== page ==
Recovery from Codependency in Relationship (Path to Peace)

When we grow up in chaotic homes, it’s not uncommon to develop anxiety and insecurity that can lead to codependency in our relationships. Codependent relationships, where one person is doing all the work, can take a tremendous toll on our well being.

In this podcast, I talk about what codependency can look like, why it happens, and what we can do to break the cycle, heal and move forward in healthy and loving relationships.

***If you prefer reading to listening, here’s the transcript of this podcast***

Codependency occurs when we constantly sacrifice for a partner, family member, or even an entire family, giving excessively out of fear of rejection. It involves prioritizing others over ourselves, attempting to control situations, and avoiding conflict.

Now, we can see that codependency is a double-edged sword, as these individuals are often kind, loving, and selfless. Jesus could be considered largely codependent. He was extremely self-sacrificing, always prioritizing others at the expense of himself.

So, on one hand, we don’t want to be codependent. But on the other hand, we admire people who are, as it represents the highest ideal of selflessness. Although in our modern culture, we may be moving away from this ideal, deeming it as negative.

However, it’s important to note that selflessness itself is not bad; it’s the accompanying suffering. When we are truly selfless, there is no suffering, no negative feelings, no resentment, and no fear.

All of these feelings are ‘me’ feelings, self-focused emotions that arise from within ourselves as we hear our thoughts and experience our emotions. When we create this identity, this ego within us that constantly keeps score, tracking how much we’ve given, received, and how much others have given and received, there emerges an inherent competition – ‘me’ versus ‘them’.

In such a scenario, true selflessness becomes unattainable, and codependency only takes us halfway there. Externally, we strive towards the ideal of selflessness, embodying the loving, sacrificing, giving nature often associated with mothers (and hopefully fathers).

However, internally, we struggle. We may find ourselves screaming, raging, yearning to be cared for, even if only for a moment. It’s not wrong to desire this; we all deserve to receive as well as to give. Not everyone’s ideal life path involves being ‘nailed to the cross’. And that is okay.

We all need to find that balance; it’s what’s missing when codependency starts to bring suffering into our lives. In many societies around the world, and to some extent in most cultures, women, especially from a very early age, are trained to embody this selfless role model, always prioritizing the family and making sacrifices.

As I say this, you may hear that it’s a wonderful teaching, and it would be a shame if anyone were to take advantage of that beautiful culture and tradition of selfless love. It’s such a beautiful aspect of our world.

However, when there are individuals who exploit this, then we have the right to stand up for ourselves, to refresh, replenish our spirits, recharge, and restore our energy and strength. We all need this time. Even Jesus had to get away from everybody for 40 days to enter that state of deep peace and strength in order to give his life to his fellow humans and to stand up to the Roman army.

If we don’t have 40 days to get away from everything, we always have a little bit of time in the morning. In the evening, we know we can always go to bed 10 minutes earlier. So we can meditate; we can always set the alarm 10 minutes earlier so we can meditate in the morning.

We can fit more of this intentional me-time to get out of that “me” thinking and to remember who we are and what we are doing these acts of love for. If we are selfless, but in our mind, we’re keeping score, or if we do something for someone else but in our mind, we’re thinking they don’t do enough, or is anyone going to do this for me, or I’m going to do this so they do this, then we’re not doing a selfless act. We’re bargaining a transaction.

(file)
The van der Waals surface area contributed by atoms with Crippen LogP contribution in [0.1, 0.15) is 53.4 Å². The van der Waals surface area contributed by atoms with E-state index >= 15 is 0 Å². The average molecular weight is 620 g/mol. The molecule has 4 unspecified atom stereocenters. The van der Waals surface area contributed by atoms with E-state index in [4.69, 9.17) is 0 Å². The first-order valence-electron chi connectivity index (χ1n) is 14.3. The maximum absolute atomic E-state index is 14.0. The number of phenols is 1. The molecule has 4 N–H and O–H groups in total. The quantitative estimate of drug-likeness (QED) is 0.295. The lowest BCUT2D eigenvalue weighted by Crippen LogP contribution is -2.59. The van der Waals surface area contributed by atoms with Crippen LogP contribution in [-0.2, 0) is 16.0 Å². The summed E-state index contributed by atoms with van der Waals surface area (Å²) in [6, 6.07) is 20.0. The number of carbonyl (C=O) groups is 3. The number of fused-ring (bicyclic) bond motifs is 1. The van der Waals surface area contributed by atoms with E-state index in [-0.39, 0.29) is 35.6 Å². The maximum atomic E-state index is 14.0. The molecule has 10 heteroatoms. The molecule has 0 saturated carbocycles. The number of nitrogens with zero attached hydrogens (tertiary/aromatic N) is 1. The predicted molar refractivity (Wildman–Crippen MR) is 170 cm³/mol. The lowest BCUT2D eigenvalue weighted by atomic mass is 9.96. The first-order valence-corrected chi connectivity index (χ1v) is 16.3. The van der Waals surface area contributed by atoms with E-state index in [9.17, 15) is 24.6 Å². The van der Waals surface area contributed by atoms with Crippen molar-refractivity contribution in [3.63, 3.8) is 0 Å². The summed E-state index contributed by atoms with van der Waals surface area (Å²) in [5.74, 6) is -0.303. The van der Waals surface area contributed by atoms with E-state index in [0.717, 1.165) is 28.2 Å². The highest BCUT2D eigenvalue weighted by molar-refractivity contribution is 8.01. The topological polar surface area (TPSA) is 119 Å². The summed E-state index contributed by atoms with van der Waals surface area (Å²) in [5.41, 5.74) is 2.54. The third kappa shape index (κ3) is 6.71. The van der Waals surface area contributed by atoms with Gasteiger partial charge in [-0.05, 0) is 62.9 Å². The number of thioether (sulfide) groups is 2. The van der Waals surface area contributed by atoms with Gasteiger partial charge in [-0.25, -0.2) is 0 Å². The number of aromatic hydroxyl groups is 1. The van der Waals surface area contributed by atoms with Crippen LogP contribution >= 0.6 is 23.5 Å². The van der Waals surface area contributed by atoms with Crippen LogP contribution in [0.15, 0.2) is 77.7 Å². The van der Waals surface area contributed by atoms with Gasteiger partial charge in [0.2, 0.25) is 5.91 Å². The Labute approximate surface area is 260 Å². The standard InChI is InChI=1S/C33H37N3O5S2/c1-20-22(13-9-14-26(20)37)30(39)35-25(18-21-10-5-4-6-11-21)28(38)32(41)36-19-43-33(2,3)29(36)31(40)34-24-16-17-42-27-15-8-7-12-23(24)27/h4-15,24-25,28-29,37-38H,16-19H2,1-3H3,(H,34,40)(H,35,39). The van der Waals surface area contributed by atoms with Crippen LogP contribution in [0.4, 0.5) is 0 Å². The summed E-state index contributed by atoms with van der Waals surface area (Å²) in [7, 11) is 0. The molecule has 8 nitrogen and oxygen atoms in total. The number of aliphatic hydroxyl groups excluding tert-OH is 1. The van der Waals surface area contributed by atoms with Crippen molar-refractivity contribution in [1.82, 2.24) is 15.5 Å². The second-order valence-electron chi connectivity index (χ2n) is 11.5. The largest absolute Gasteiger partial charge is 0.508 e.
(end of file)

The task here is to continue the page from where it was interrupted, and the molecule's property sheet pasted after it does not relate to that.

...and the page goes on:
An act of selfless love should never come with conditions; it should be given freely, with no expectations. If we spend our whole lives doing things for other people, hoping that they will do something for us, we are living in a constant battle of manipulation and persuasion, instead of fostering more love, selflessness, and ultimately, more balance in our relationships.

What we truly desire in our relationships is genuine reciprocation, not manipulation through bribes or withholding. To achieve this, we must first be firm in our bodies, in ourselves. We must know and love ourselves, trusting that we are doing the right thing and understanding that everyone else is not our sole responsibility.

Taking time for ourselves to recharge is not only essential and necessary but also selfless. It is not selfish to take care of ourselves because, without self-care, our physical and mental health suffer, and we cannot sustain ourselves. We need to eat, drink, and maintain our mental health and inner peace.

This means spending some time closing our eyes and getting in touch with ourselves. Simply closing our eyes turns our attention inward towards ourselves. When we do this, we aim to come into contact with our fears that are holding us back – the fear of being rejected, unloved, and alone.

Recognizing that these fears stem from a place of insecurity, from feelings of not being good enough or deserving love unless we exhaust ourselves serving others, can be a crucial step. It’s important to realize that a loving relationship should not equate to being someone’s maid, nanny, or therapist.

When we prioritize taking care of others at the expense of ourselves and feel inner rage or fury, we’re not truly loving or helping them. We make it impossible for ourselves to communicate rationally and lovingly when someone may be hurting us. However, if we communicate our needs not being met in a loving way, we can avoid the angry conflict we fear. People are more likely to listen openly and honestly, and to examine their own behavior.

Only when we magnify something in our minds and blow it out of proportion does it escalate. For instance, we might become irate over something as seemingly trivial as someone not using a coaster, creating a mental narrative about how they deliberately infuriate us. Then it becomes nearly impossible to calmly explain to someone to use a coaster; instead, we might find ourselves tempted to throw the coaster at them in frustration.

Therefore, it’s crucial to maintain our inner peace, which is even more important than outer peace. Inner peace naturally leads to outer peace, whereas external peace can merely mask inner turmoil, turning us into pressure cookers ready to explode. It requires every ounce of effort to remain calm when we’re raging inside.